Sen prefaced his discussion by clarifying that his call for a greater focus and spending by the government on social services like health and education is not anti-growth. To say that this is an anti-growth story would be a huge mistake because may be a higher growth rate would have made us do even better, we have to think about it, said Sen while comparing India's relatively poor track record in social development indicators in comparison to countries like China.
Growth is really vitally important and I've never wavered from that.. I have been a great believer in economic growth but not as an end in itself, but as a means to enhancing human lives, he said. India spends 1.2% of GDP on governmental healthcare while China spends more than 2.7%, he added.
While reiterating his argument that pro-rich subsidies like those on electricity and diesel needed to be cut before cutting the pro-poor ones, Sen contextualised his support for the Food Security Bill which has been criticised for not just its costs, but for the flaws 50-60% leakages in delivery.
If the Food Subsidy Bill as it is conceived is full of mistakes, then it is full of mistakes. It's not a bill I devised. Its bad enough that I had to defend it but I defended it mainly by saying that we have to do something about nutrition, explained Sen, adding that it was important to devise ways to tackle under-nourishment which, to him, is not just about calories but requires much greater attention on the nutritional balance.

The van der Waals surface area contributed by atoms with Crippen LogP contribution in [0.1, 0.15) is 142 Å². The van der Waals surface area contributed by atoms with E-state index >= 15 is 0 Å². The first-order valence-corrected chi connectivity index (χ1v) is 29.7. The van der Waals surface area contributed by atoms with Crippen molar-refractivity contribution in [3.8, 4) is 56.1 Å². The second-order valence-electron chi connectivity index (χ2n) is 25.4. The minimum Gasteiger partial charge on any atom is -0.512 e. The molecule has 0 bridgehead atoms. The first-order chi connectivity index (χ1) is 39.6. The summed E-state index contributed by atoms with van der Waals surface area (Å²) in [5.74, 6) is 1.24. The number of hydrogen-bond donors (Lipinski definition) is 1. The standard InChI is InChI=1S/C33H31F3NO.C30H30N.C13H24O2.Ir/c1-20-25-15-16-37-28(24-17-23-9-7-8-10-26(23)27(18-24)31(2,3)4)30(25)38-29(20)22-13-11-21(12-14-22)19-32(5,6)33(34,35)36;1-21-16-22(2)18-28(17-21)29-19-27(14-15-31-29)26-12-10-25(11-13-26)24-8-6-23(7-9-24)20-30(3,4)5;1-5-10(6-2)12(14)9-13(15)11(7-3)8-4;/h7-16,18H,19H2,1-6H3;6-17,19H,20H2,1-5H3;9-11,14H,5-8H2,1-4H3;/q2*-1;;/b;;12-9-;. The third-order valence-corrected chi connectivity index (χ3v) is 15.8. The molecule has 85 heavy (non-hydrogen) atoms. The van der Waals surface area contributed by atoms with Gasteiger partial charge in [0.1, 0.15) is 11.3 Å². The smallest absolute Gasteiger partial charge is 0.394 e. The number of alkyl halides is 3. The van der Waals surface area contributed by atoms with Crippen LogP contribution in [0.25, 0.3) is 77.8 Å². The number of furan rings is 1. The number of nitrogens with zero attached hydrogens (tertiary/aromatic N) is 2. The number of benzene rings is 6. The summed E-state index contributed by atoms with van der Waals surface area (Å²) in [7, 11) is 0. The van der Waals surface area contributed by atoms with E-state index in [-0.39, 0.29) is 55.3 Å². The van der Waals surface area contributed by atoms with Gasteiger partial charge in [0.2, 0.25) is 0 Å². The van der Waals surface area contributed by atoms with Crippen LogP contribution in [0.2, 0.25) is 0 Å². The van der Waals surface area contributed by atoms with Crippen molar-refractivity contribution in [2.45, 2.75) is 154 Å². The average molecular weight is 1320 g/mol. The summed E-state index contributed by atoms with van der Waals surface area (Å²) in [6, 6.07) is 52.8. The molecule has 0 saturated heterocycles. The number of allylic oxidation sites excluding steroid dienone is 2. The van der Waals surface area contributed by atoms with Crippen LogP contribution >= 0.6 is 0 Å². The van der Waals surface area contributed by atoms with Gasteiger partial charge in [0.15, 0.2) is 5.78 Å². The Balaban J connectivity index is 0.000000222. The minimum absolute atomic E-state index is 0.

On MGNREGA, he agreed other options like giving industry more flexibility to create jobs the textiles industry designed a MGNREGA-type scheme the government is considering was a good idea. While he said its impact on raising rural wages was good, he added that the impact of such schemes on the ground must be studied carefully.
On FDI, Sen said FDI could do a lot of good. Global trade is one of the best things that has happened in the world. It is absolutely natural to think that investment from one country to the other will bring people together. Quite aside from the immediate economic benefits, it can help bring people together, said Sen.